You don't have to be a parent to understand that there's probably no greater tragedy than the death of a child.
That's why "Alex: The Life of a Child" (at 9 tonight on Channels 7, 3, 10 and 42) is such a heartbreaking two hours, an ABC movie so painful you may have difficulty sitting through it.
It is also a beautiful and honest story and not a manipulative tearjerker, with no trace of false sentiment in Robert Markowitz's direction of this version of Frank Deford's moving book about the life and legacy of his daughter, Alexandra. She died of cystic fibrosis in 1980 at age 9.
Craig T. Nelson and Bonnie Bedelia are outstanding as Deford and his wife, Carol, and Gennie James is a vision as Alex, who seemed to touch everyone around her in a very special way. She was aware that she was dying and worried about leaving her older brother without a sister. And, as would any child who had spent her life amid family, she feared facing death alone.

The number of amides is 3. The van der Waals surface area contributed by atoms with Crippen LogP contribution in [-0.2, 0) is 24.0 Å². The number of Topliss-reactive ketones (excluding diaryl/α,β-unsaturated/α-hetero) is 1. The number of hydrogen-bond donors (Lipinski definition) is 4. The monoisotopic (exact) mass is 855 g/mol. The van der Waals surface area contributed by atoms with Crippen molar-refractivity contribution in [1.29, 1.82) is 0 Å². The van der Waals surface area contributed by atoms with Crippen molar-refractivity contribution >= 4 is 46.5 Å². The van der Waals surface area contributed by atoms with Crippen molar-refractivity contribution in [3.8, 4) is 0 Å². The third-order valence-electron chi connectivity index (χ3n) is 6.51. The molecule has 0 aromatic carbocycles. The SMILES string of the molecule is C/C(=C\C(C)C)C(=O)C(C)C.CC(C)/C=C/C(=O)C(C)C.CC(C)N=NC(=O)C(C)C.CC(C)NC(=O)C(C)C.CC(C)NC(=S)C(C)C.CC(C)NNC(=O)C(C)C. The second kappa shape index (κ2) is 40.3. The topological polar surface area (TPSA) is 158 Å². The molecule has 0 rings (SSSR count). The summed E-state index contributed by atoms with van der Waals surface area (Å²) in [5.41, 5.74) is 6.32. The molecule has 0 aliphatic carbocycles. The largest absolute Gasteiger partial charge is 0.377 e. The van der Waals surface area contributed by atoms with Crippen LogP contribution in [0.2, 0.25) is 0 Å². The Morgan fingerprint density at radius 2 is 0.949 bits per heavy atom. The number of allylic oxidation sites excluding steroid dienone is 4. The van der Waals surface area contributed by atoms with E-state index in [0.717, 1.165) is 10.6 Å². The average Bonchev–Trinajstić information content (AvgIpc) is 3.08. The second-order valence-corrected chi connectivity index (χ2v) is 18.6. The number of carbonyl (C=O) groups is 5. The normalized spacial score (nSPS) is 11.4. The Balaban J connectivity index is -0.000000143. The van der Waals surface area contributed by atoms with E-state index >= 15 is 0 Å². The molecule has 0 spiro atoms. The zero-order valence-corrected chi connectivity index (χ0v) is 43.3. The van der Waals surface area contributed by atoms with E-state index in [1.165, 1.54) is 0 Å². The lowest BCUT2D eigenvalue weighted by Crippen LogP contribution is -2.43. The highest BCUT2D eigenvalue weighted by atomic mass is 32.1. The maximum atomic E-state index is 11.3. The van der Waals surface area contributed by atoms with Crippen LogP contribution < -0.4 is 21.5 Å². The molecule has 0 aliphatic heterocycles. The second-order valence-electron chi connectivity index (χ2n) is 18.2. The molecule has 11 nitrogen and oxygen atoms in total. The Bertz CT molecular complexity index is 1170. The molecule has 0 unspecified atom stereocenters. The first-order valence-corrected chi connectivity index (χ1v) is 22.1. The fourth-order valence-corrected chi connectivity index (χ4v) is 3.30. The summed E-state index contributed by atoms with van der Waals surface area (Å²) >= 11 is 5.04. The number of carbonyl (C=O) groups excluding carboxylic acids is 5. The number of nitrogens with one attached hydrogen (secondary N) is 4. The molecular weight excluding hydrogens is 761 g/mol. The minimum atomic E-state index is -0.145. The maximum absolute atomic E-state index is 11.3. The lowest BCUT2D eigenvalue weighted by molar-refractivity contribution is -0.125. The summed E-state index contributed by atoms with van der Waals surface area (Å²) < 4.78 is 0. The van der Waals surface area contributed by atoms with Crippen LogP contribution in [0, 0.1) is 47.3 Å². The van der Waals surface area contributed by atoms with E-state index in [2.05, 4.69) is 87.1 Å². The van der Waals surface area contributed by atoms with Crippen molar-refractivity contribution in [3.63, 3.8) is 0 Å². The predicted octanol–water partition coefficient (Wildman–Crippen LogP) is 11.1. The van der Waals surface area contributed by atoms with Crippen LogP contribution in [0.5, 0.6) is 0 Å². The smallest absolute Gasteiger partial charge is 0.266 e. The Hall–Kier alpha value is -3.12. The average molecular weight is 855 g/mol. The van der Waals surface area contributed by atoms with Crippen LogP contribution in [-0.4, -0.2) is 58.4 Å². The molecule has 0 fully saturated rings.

Nigel and Carol Evan McKeand's script is true to the Defords and reminds us all of life's fragility. We are spared the real Alex's skin-and-bones look, but none of the torment. Alex is shown bravely enduring her disease and her treatment, and her family is shown enjoying her and their lives together, yet ever aware of her death sentence.
The Defords adopted a girl after Alex's death only after Frank, a gifted writer for Sports Illustrated, overcame feelings of guilt and betrayal about "replacing" his "dear and noble" daughter.
Alex was a loving child, a wise child, a special child, recalled here in a tough story, but also a rewarding one.